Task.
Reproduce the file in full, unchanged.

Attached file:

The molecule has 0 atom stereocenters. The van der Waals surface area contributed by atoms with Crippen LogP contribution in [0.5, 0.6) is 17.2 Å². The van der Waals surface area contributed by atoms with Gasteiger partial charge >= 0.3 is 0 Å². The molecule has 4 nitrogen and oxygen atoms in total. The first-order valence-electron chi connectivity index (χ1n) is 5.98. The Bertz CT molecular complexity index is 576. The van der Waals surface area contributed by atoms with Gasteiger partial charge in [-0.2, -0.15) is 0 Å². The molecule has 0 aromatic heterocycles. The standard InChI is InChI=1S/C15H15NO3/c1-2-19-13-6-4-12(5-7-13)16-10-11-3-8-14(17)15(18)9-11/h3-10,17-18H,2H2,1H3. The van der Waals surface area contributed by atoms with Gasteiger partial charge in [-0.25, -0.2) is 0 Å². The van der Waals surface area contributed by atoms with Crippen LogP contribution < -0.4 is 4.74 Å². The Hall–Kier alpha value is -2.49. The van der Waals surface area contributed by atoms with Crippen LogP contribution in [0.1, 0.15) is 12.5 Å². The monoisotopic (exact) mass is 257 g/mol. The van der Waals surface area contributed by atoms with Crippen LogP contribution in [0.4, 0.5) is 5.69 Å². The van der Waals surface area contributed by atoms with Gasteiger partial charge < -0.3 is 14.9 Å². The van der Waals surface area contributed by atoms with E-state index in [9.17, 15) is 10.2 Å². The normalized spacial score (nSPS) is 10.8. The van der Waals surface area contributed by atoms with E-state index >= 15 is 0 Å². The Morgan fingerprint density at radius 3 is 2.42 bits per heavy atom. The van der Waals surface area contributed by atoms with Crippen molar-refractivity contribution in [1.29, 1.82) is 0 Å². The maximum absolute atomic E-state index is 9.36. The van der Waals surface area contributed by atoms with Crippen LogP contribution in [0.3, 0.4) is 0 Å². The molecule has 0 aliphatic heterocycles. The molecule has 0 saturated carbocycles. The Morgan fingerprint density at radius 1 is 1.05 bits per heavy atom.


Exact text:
The molecule has 0 atom stereocenters. The van der Waals surface area contributed by atoms with Crippen LogP contribution in [0.5, 0.6) is 17.2 Å². The van der Waals surface area contributed by atoms with Gasteiger partial charge >= 0.3 is 0 Å². The molecule has 4 nitrogen and oxygen atoms in total. The first-order valence-electron chi connectivity index (χ1n) is 5.98. The Bertz CT molecular complexity index is 576. The van der Waals surface area contributed by atoms with Gasteiger partial charge in [-0.2, -0.15) is 0 Å². The molecule has 0 aromatic heterocycles. The standard InChI is InChI=1S/C15H15NO3/c1-2-19-13-6-4-12(5-7-13)16-10-11-3-8-14(17)15(18)9-11/h3-10,17-18H,2H2,1H3. The van der Waals surface area contributed by atoms with Gasteiger partial charge in [-0.25, -0.2) is 0 Å². The van der Waals surface area contributed by atoms with Crippen LogP contribution < -0.4 is 4.74 Å². The Hall–Kier alpha value is -2.49. The van der Waals surface area contributed by atoms with Crippen LogP contribution in [0.1, 0.15) is 12.5 Å². The monoisotopic (exact) mass is 257 g/mol. The van der Waals surface area contributed by atoms with Crippen LogP contribution in [0.4, 0.5) is 5.69 Å². The van der Waals surface area contributed by atoms with Gasteiger partial charge < -0.3 is 14.9 Å². The van der Waals surface area contributed by atoms with E-state index in [9.17, 15) is 10.2 Å². The normalized spacial score (nSPS) is 10.8. The van der Waals surface area contributed by atoms with E-state index >= 15 is 0 Å². The Morgan fingerprint density at radius 3 is 2.42 bits per heavy atom. The van der Waals surface area contributed by atoms with Crippen molar-refractivity contribution in [1.29, 1.82) is 0 Å². The maximum absolute atomic E-state index is 9.36. The van der Waals surface area contributed by atoms with Crippen LogP contribution in [0.3, 0.4) is 0 Å². The molecule has 0 aliphatic heterocycles. The molecule has 0 saturated carbocycles. The Morgan fingerprint density at radius 1 is 1.05 bits per heavy atom.